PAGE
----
But the Bangladeshi children do deal with inadequate nutrition and sanitation. And researchers hadn’t explored the impacts of such conditions on cerebral development. There are brain-imaging studies of children growing up in poverty—which, like stunting, could be a proxy for inadequate nutrition. But these have mostly focused on high-income areas, such as the United States, Europe and Australia. No matter how poor the children there are, most have some nutritious foods, clean water and plumbing, says Nelson. Those in the Dhaka slums live and play around open canals of sewage. “There are many more kids like the kids in Dhaka around the world,” he says. “And we knew nothing about them from a brain level.”

To read more about the study and its findings, read the rest of the article, “How Poverty Affects the Brain”, published by Scientific American on July 12, 2017.

The Brains Of Psychopaths May Be Wired Differently Than Yours Or Mine

The Huffington Post highlights recently-published research by CLBB’s Dr. Joshua Buckholtz on the brain connectivity of psychopaths. In dispelling various misconceptions about psychopathy, the article notes:

Traditionally, scientists have seen psychopaths as “these cold-blooded, emotionless predators” who “do all of these terrible, terrible things because they don’t feel emotions” like the rest of us do, said Joshua Buckholtz, co-author of the study and assistant professor of psychology at Harvard University.

The new study, published July 5 in the journal Neuron, suggests the problem may not simply be their emotional capacity. 

About the study’s findings, Dr. Buckholtz notes:

“We know that the brain is networked,” Buckholtz said. “Individual regions don’t work in isolation, and there are lots of really exquisite and nuanced patterns of regulatory control all throughout the brain.”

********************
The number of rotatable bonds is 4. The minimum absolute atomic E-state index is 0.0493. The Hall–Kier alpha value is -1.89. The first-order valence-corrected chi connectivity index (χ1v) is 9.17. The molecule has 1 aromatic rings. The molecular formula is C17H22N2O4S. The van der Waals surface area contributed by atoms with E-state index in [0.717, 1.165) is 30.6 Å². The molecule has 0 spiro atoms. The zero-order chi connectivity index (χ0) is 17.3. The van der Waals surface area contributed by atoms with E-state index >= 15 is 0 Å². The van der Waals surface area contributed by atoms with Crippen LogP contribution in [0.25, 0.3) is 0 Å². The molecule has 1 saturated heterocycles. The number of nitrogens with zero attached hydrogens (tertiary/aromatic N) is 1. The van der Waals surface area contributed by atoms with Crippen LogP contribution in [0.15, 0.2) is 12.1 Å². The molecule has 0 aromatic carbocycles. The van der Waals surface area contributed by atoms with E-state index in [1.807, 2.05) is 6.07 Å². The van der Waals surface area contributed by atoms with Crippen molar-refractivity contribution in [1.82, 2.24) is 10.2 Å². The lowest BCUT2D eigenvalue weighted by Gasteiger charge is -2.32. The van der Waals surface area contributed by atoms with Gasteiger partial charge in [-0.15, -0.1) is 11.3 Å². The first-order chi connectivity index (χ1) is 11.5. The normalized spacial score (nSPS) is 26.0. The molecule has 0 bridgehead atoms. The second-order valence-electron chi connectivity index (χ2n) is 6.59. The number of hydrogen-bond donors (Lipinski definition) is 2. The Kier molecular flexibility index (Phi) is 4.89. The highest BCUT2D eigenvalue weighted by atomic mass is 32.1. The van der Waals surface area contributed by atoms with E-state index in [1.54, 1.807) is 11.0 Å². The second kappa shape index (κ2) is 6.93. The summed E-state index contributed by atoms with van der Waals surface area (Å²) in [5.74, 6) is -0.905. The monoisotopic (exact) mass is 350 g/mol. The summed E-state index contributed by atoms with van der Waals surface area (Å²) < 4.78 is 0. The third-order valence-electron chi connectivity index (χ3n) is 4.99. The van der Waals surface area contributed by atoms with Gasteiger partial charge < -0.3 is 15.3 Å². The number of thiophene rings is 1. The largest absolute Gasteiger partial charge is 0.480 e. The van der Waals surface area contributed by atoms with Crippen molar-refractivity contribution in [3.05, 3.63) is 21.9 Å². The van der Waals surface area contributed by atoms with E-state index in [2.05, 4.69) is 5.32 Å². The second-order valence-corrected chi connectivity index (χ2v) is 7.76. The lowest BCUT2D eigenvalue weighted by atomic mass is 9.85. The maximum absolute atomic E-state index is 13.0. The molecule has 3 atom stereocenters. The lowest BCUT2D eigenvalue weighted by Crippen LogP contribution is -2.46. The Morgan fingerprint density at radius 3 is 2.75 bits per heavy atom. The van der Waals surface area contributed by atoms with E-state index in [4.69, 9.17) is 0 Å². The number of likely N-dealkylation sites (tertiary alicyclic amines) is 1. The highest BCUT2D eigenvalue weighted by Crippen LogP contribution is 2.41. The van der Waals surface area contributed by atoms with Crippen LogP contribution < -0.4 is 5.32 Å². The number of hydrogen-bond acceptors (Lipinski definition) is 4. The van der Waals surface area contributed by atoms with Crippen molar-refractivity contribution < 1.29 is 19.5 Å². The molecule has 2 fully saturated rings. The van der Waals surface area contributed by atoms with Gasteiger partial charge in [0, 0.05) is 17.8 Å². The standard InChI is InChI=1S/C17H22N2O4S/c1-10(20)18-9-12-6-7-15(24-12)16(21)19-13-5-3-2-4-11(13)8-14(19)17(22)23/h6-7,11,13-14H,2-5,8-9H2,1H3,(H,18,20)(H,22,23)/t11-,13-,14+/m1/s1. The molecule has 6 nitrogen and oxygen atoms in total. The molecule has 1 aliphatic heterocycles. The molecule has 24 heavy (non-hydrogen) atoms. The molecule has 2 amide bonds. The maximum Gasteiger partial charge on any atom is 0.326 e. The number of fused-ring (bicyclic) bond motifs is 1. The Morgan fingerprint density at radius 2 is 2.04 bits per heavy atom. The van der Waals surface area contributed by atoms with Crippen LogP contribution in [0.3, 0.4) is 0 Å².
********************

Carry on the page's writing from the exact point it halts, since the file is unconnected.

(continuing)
Researchers mapped the connections between the ventral striatum and other regions of the brain, and found that inmates with higher levels of psychopathy had weaker connections between the ventral striatum and the prefrontal cortex.

The prefrontal cortex is associated with decision-making focused on the future.

Those two results together, Buckholtz said, suggest that psychopaths have “something of a broken regulatory circuit.”

To read more about the study’s design and conclusions, read the full article, “The Brains Of Psychopaths May Be Wired Differently Than Yours Or Mine”, published by The Huffington Post on July 5, 2017.

The Making Of Emotions, From Pleasurable Fear To Bittersweet Relief

Part of the ongoing coverage of Dr. Lisa Feldman Barrett’s new book, How Emotions Are Made: The Secret Life of the Brain.

CLBB’s Dr. Lisa Feldman Barrett is interviewed by NPR after being featured on the scientific podcast, Invisibilia. She discusses the theory of emotions presented in her latest book, How Emotions Are Made, noting, “[the “classical view” of emotions] matches the way that many of us experience emotion, as if something’s happening outside of our control. But the problem with this set of ideas is that the data don’t support them. There’s a lot of evidence which challenges this view from every domain of science that’s ever studied it.” Continue reading »